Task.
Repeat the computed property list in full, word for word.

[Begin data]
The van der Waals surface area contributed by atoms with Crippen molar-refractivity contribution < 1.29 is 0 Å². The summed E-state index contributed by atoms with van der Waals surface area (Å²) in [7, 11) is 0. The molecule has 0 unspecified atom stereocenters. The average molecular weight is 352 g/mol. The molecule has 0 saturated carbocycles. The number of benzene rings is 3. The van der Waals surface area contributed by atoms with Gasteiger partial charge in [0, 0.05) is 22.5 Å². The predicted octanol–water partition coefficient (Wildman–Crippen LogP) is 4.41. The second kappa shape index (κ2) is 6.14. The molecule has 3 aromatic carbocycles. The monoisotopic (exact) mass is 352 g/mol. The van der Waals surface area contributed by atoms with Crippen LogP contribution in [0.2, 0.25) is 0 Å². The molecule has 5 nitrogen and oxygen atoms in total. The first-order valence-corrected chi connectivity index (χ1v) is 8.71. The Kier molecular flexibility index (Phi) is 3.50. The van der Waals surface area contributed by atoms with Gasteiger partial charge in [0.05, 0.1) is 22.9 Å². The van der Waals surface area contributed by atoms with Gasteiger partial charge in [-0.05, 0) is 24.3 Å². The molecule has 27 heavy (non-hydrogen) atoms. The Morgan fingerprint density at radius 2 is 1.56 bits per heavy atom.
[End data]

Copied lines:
The van der Waals surface area contributed by atoms with Crippen molar-refractivity contribution < 1.29 is 0 Å². The summed E-state index contributed by atoms with van der Waals surface area (Å²) in [7, 11) is 0. The molecule has 0 unspecified atom stereocenters. The average molecular weight is 352 g/mol. The molecule has 0 saturated carbocycles. The number of benzene rings is 3. The van der Waals surface area contributed by atoms with Gasteiger partial charge in [0, 0.05) is 22.5 Å². The predicted octanol–water partition coefficient (Wildman–Crippen LogP) is 4.41. The second kappa shape index (κ2) is 6.14. The molecule has 3 aromatic carbocycles. The monoisotopic (exact) mass is 352 g/mol. The van der Waals surface area contributed by atoms with Crippen LogP contribution in [0.2, 0.25) is 0 Å². The molecule has 5 nitrogen and oxygen atoms in total. The first-order valence-corrected chi connectivity index (χ1v) is 8.71. The Kier molecular flexibility index (Phi) is 3.50. The van der Waals surface area contributed by atoms with Gasteiger partial charge in [0.05, 0.1) is 22.9 Å². The van der Waals surface area contributed by atoms with Gasteiger partial charge in [-0.05, 0) is 24.3 Å². The molecule has 27 heavy (non-hydrogen) atoms. The Morgan fingerprint density at radius 2 is 1.56 bits per heavy atom.